People in Florida who are creating an estate plan might be concerned about how their grandchildren will pay for their education and may wonder if an education trust is the answer. It is possible to use a 529 savings plan for college funds, and compared to that, an education trust has advantages and disadvantages. For example, a couple cannot contribute more than $28,000 annually to a 529 plan without incurring gift taxes. A 529 might also affect a student’s eligibility for financial aid. A trust also gives a person more control over how and when the money is distributed. In effect, it can be used to pass on values as well as assets.
One choice that will need to be made is whether a grandparent will set up individual trusts or a pot trust. One drawback with pot trusts may arise if one grandchild needs more assets than the other. For example, one might attend an expensive private university and use up more resources than another who goes to a state university. However, distributing the same amount to all beneficiaries may cause problems as well because not all will have the same needs.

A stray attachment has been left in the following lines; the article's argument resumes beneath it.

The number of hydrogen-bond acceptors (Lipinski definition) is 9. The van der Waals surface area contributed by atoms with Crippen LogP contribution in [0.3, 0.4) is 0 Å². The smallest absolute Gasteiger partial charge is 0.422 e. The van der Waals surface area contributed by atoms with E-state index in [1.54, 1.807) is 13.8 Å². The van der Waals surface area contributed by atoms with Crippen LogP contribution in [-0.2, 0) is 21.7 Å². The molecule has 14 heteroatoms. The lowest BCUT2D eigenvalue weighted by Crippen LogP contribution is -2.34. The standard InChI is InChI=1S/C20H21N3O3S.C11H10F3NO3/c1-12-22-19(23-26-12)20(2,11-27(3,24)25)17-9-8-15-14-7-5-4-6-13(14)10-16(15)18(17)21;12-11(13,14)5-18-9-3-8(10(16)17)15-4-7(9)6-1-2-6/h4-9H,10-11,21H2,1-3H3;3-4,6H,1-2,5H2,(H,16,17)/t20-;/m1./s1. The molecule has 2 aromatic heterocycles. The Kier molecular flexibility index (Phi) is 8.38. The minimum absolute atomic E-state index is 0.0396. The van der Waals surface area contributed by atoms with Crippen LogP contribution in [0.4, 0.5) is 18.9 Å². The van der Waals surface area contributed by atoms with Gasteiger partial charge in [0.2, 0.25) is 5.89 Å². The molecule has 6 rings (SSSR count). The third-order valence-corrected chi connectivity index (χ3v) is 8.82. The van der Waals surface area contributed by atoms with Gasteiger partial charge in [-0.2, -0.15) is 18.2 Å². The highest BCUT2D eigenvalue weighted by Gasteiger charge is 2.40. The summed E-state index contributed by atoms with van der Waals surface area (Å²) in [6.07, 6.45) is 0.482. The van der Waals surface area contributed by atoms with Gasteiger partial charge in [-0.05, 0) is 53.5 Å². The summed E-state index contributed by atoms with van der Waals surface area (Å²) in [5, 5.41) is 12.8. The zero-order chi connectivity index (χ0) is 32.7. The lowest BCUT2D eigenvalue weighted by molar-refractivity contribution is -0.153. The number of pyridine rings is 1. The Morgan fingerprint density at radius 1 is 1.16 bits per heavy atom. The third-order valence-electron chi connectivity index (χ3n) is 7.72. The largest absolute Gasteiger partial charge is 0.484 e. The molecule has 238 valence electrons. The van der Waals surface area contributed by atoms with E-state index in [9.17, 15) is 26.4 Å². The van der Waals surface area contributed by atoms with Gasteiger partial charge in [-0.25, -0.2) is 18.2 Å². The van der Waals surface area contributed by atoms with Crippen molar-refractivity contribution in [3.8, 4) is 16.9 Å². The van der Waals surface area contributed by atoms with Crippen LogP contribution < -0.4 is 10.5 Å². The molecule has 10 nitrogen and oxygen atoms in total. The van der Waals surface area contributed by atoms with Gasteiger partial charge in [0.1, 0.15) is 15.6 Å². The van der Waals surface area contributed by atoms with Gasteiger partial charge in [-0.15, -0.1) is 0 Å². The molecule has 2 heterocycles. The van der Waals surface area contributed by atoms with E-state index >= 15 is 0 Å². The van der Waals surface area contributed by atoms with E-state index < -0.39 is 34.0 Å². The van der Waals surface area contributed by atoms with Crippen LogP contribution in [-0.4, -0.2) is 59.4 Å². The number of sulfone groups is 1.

Experts recommend making a trust broad, including in terms of education. One beneficiary might prefer a sports camp or international study for instance, so a general trust designed to support education may be more flexible than an educational trust.
Estate planning can be a complex process that is about more than just assigning assets to beneficiaries. It also involves taking family dynamics and the needs of beneficiaries into account, considering one’s own wishes and end-of-life care needs, and choosing the right people to manage the estate during and after a person’s death. For example, an individual may need to choose someone to handle financial and medical decisions if they are incapacitated, an executor for a will and trustees to oversee trusts.